During 1957 Mr Tucker, the Chief Male Nurse, announced his intention to retire. Though I had got on quite well with him, I had been aware of how little control he had actually exercised and I felt a change might be a good thing. I looked forward to having Mr Allen, who had pushed through the work programme, take over the role and I promised I would do all within my power to get him the job. Though my promise contained the usual caveat ‘It is of course a Committee decision’, I had little doubt of my ability to have him appointed and my certainty must have conveyed itself to him. He went round the hospital talking of what he would do ‘when I am Chief Male Nurse’. However, at the Appointment Committee things began to go wrong and as the afternoon progressed I became aware that things were not going my way. Mr Allen did not show up very well at interview and came in for detailed hostile questioning. In the discussion, it became clear that several members of the Committee felt that Mr Allen was unpopular with the staff. I was puzzled as to why they thought this as I had not observed it myself. (Many months later, I discovered that a few senior nurses had been assiduously pouring poison into the ears of members of the Subcommittee.) Mr Allen was soon out of the running and an outsider was appointed. Mr Allen was bitterly humiliated. I was disappointed for him, angry that the hospital had been deprived of an excellent Chief Male Nurse, ashamed that my promise to him had not been fulfilled and dismayed that my inability to get my favoured candidate appointed had been so publicly displayed.

In the coming weeks, I began to appreciate that certain posts were not mine to allot and that I had better realise this and not make promises I could not carry out. My power was limited – I could persuade, but I could not order and I had better accept this. I also realised there were quite a few people glad to see my wings clipped. I saw Mr Allen at length to apologise for my failure and to attempt to assuage his bitterness. However, he continued to be angry and to apply for every Chief Male Nurse post that came up; I did my very best for him with references and fortunately he was appointed Chief Male Nurse to a much larger hospital, with a bigger salary than he would have got at Fulbourn.

At about this time, Fred Houston also left. Since his arrival in 1954 he had done more than anyone else to reform the hospital. He had organised the industrial programme and had implemented the open doors policy. He had run a very good clinic at Huntingdon. I loved him for his enthusiasm, industry, goodwill and good humour. For several years, he had been applying for Consultant posts up and down the country, and I had written many glowing references, for I knew he would make a very good Consultant. But the fact that he had no higher medical qualification had told against him again and again. He gave up hoping for preferment in Britain and emigrated to Canada. I was desolate at his going and angry that there could be no assured place in British psychiatry for a man of such goodwill, compassion and energy.

I was thus bereft, in 1957, of my two main lieutenants, Fred Houston and Mr Allen, and I felt sad and isolated. True, my relations with Miss Brock were now excellent, and we were working well together to get the women’s side busy and working. But I missed Houston and Allen and wondered whether I had been justified in letting them pour so much of their energies into our common task for such shabby rewards.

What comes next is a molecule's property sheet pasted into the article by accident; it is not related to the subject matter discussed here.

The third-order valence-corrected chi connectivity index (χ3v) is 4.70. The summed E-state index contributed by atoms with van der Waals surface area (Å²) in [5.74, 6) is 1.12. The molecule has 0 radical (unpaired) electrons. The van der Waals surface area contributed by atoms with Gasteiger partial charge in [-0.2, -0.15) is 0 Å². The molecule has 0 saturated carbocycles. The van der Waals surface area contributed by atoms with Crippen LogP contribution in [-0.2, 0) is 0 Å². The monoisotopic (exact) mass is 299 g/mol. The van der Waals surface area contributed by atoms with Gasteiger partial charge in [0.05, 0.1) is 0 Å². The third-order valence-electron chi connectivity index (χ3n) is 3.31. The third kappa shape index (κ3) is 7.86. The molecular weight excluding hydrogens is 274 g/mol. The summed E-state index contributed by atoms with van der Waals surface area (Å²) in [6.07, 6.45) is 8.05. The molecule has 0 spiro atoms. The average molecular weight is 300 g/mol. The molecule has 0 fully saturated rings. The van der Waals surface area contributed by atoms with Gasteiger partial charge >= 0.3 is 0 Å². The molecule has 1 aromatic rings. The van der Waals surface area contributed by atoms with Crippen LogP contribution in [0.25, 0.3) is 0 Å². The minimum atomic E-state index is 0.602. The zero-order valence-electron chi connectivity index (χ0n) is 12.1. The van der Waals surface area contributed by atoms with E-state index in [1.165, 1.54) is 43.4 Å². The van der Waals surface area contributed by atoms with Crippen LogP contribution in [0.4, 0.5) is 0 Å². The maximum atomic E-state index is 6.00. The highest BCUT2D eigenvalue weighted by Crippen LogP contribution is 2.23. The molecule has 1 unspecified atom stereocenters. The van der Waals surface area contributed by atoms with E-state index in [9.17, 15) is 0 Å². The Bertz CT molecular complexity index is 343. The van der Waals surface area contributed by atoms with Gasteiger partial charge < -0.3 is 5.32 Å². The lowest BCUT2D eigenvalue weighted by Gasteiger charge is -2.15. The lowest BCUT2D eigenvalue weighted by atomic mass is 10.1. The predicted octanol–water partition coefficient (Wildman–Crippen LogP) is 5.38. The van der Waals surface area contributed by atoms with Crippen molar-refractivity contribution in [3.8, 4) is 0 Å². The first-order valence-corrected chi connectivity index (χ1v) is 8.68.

The doctors during the winter of 1957 were rather restless. Two Senior Registrars were in the same position as Fred – they had their DPM but no higher qualifications and kept failing to get the Consultant jobs they applied for. They were despairing of finding a place in Britain and started to think about emigrating. They began to say that success at Fulbourn was the kiss of death; that no one from Fulbourn ever won promotion. This affected the morale of the doctors and created a depressed working environment.

I then experienced a bigger blow over my favourite project, the conversion of the sports field into a better cricket pitch. During the summers of 1955 and 1956, we had made great progress on this. I had had many conferences with the architect, and the local Grasslands Adviser. The challenge was to get good turf to grow on the central cricket ‘square’; we knew that grass had never done well on our dry chalky soil, but we hoped to make a cricket pitch that could be played on. We decided to treat a portion of Fulbourn’s own natural turf with weedkillers and fertilizers until it was in really fine condition and then to move it to the carefully prepared site. We did this in the autumn of 1957, so that it would be ready to play on in the centenary summer. Alas, as the spring of 1958 opened, the turf grew rank couch grass instead of close, fine leafed fescues. The plan had been a failure and the table was unsatisfactory. Before we could discuss what should be done, Mr Street swept in. He pointed out to the Management Committee that the table was a failure and suggesting that all had been mismanaged. I had to sit helplessly listening to a tirade of allegations and half truths and see the Committee empower him to take over the whole Sports Field Project. Mr Street’s crowning phrase ‘The doctor was not the right man for the job!’ made headlines in the local paper that night. Within the next few days, the cricket table was ploughed up and the architect and the Grasslands Adviser were paid off without a word of thanks. As I thought it over, I came to the conclusion that it was mostly my own fault. In a limited sense, Mr Street was right; I was not the right man to lay out a sports field; I was a doctor, not a landscape architect, I would do better in future to stick to my own job and not attempt those of others.